Wednesday, March 12, 2008

Geraldine Ferraro also thought Jesse Jackson had an unfair advantage

Geraldine Ferraro's bitter remarks on the presidential candidacy of Barack Obama were foreshadowed, almost verbatim, twenty years ago in her reaction to Jesse Jackson's campaign. Here are the thoughts she shared last week on Barack Obama ("Geraldine Ferraro lets her emotions do the talking," Jim Farber, Daily Breeze):
"If Obama was a white man, he would not be in this position [...] And if he was a woman (of any color) he would not be in this position. He happens to be very lucky to be who he is. And the country is caught up in the concept."

"If Obama was a white man, he would not be in this position."
Geraldine Ferraro, 2008

"If Jesse Jackson were not black, he wouldn't be in the race."
Geraldine Ferraro, 1988

Here is what Ferraro said about Jackson's campaign, nearly twenty years ago ("Koch Endorses Gore; Jackson Parries Critics" Howard Kurtz, Paul Taylor, The Washington Post, April 15, 1988, p. A4 [LexisNexis], hat tip: Wide Awakes):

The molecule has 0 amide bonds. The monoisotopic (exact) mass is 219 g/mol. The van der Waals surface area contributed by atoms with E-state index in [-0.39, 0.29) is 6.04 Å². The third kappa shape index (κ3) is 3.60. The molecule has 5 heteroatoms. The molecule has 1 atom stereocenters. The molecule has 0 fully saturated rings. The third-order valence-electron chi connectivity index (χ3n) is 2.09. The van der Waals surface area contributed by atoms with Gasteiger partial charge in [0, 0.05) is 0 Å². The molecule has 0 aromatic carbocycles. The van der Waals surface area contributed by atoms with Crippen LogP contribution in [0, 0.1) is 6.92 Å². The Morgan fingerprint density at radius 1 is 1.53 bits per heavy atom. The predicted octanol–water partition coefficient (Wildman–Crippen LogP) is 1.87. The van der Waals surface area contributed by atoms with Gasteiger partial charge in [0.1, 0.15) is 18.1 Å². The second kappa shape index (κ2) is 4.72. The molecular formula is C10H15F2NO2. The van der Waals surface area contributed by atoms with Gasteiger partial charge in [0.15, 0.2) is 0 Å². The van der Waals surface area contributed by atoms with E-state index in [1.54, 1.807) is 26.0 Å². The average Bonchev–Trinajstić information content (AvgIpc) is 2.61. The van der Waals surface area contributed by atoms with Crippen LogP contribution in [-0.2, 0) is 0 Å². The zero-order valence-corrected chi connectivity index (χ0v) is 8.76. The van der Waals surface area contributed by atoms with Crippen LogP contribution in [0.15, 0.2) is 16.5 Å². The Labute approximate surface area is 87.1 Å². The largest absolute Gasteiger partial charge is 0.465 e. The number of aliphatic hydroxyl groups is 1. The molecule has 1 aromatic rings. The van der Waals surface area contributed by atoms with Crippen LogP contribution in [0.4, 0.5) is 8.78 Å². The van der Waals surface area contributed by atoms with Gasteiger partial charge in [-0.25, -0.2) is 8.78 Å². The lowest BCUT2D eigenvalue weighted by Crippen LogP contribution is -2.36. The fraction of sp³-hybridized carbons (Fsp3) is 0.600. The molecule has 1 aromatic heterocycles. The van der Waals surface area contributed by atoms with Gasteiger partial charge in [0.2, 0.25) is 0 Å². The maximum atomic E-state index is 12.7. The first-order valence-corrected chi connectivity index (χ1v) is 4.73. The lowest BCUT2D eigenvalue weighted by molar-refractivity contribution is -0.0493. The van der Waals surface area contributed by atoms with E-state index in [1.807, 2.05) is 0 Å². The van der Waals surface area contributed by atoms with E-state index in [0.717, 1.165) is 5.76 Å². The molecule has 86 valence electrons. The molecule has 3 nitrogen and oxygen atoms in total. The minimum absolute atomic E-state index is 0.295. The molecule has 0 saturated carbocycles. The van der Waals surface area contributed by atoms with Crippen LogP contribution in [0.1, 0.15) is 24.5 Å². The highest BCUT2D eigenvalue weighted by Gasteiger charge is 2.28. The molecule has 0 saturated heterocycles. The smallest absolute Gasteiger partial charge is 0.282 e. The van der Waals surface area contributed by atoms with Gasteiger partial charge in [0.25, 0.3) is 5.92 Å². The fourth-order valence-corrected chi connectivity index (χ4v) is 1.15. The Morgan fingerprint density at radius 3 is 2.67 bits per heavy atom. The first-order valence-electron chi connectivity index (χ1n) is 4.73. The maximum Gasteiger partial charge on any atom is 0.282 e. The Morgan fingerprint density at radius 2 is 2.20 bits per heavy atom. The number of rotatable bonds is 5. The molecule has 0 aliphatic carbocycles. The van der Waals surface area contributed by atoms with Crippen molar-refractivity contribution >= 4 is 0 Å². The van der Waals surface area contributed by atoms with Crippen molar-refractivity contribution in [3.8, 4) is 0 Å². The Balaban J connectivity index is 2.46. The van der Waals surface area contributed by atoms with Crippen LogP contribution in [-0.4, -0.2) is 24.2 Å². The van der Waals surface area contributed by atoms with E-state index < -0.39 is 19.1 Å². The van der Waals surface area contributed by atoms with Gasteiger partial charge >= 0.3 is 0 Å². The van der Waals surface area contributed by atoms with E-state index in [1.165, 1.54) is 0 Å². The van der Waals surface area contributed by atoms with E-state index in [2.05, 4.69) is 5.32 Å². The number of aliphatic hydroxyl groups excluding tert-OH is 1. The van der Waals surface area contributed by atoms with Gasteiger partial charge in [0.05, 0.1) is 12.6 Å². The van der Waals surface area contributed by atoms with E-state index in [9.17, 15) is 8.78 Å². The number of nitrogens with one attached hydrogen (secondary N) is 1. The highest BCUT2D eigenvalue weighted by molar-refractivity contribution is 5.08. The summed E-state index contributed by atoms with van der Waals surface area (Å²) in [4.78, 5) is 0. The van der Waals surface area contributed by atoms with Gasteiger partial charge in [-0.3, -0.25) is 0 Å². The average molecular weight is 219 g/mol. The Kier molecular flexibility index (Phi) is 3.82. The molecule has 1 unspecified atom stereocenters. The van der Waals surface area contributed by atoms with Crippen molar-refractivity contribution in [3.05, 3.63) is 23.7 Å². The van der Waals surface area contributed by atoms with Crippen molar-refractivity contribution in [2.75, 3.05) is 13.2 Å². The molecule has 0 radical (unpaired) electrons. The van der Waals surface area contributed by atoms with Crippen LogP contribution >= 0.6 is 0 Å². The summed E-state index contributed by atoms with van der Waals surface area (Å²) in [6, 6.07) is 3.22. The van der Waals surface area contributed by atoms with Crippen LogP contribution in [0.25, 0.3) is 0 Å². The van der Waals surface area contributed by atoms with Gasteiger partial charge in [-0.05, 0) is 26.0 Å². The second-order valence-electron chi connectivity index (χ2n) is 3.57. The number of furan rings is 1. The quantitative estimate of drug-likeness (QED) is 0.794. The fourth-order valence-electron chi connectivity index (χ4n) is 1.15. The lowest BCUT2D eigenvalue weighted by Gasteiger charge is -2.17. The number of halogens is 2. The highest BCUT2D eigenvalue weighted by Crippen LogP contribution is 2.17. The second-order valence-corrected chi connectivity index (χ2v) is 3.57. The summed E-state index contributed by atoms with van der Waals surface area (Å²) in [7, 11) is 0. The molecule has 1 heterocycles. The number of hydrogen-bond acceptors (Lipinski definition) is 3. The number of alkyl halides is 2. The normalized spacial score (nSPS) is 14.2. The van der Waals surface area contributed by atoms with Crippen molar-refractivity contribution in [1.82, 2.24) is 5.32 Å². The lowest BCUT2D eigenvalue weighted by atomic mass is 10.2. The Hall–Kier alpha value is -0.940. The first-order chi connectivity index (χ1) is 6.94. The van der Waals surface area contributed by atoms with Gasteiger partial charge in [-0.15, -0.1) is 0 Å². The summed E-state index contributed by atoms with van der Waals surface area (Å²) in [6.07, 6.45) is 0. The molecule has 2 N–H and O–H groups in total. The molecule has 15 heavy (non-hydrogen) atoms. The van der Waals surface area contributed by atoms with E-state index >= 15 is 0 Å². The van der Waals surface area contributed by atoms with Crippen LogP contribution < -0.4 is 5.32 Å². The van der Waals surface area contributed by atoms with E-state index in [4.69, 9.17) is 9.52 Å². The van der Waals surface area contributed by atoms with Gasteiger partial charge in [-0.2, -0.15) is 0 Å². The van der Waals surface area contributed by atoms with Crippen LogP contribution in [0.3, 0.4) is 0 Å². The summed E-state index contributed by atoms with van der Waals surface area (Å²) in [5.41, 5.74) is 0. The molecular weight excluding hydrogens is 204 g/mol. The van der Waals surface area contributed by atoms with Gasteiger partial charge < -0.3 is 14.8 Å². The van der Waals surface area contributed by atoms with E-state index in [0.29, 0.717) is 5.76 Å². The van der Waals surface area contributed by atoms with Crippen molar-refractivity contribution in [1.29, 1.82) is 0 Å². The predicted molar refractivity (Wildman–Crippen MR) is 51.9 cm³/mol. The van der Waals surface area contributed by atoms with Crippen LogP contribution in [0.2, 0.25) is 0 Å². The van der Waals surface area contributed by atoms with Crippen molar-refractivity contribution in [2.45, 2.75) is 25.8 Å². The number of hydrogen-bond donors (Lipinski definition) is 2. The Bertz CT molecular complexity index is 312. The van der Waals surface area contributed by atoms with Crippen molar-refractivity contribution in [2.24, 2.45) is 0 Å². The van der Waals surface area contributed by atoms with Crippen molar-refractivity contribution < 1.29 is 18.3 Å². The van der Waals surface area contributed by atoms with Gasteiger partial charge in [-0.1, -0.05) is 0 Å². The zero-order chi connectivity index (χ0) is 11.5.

"If Jesse Jackson were not black, he wouldn't be in the race."
Ferraro's latest remarks on Obama, which she stands by, are similar to those made in a January 8 op-ed by Gloria Steinem in the New York Times [LexisNexis]:
THE woman in question became a lawyer after some years as a community organizer, married a corporate lawyer and is the mother of two little girls, ages 9 and 6. Herself the daughter of a white American mother and a black African father -- in this race-conscious country, she is considered black -- she served as a state legislator for eight years, and became an inspirational voice for national unity.

Be honest: Do you think this is the biography of someone who could be elected to the United States Senate? After less than one term there, do you believe she could be a viable candidate to head the most powerful nation on earth?

If you answered no to either question, you're not alone. Gender is probably the most restricting force in American life, whether the question is who must be in the kitchen or who could be in the White House.

Plainly, the battle for the Democratic Party's nomination has exposed deep resentment by many feminists of the notion that black grievances should be thought to trump their own.

See also: Ben Smith, "A Ferraro Flashback," (

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